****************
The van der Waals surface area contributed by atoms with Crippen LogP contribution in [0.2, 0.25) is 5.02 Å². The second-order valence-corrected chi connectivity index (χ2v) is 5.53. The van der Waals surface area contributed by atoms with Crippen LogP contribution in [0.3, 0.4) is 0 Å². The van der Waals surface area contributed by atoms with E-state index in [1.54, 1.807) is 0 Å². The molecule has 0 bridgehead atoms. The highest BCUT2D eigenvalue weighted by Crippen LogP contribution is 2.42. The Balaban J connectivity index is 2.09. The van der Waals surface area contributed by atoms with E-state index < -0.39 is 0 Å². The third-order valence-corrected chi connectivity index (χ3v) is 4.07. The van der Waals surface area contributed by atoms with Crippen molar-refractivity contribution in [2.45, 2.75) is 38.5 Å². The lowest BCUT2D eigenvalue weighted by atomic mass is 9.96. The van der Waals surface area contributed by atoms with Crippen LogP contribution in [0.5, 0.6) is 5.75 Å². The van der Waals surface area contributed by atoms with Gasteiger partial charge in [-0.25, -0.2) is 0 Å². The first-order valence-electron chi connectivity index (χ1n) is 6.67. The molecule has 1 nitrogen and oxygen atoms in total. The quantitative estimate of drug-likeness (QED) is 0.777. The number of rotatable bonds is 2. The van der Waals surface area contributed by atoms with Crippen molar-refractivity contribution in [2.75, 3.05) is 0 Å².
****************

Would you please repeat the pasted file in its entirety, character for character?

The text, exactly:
The van der Waals surface area contributed by atoms with Crippen LogP contribution in [0.2, 0.25) is 5.02 Å². The second-order valence-corrected chi connectivity index (χ2v) is 5.53. The van der Waals surface area contributed by atoms with Crippen LogP contribution in [0.3, 0.4) is 0 Å². The van der Waals surface area contributed by atoms with E-state index in [1.54, 1.807) is 0 Å². The molecule has 0 bridgehead atoms. The highest BCUT2D eigenvalue weighted by Crippen LogP contribution is 2.42. The Balaban J connectivity index is 2.09. The van der Waals surface area contributed by atoms with E-state index < -0.39 is 0 Å². The third-order valence-corrected chi connectivity index (χ3v) is 4.07. The van der Waals surface area contributed by atoms with Crippen molar-refractivity contribution in [2.45, 2.75) is 38.5 Å². The lowest BCUT2D eigenvalue weighted by atomic mass is 9.96. The van der Waals surface area contributed by atoms with Crippen LogP contribution in [0.5, 0.6) is 5.75 Å². The van der Waals surface area contributed by atoms with Gasteiger partial charge in [-0.25, -0.2) is 0 Å². The first-order valence-electron chi connectivity index (χ1n) is 6.67. The molecule has 1 nitrogen and oxygen atoms in total. The quantitative estimate of drug-likeness (QED) is 0.777. The number of rotatable bonds is 2. The van der Waals surface area contributed by atoms with Crippen molar-refractivity contribution in [2.75, 3.05) is 0 Å².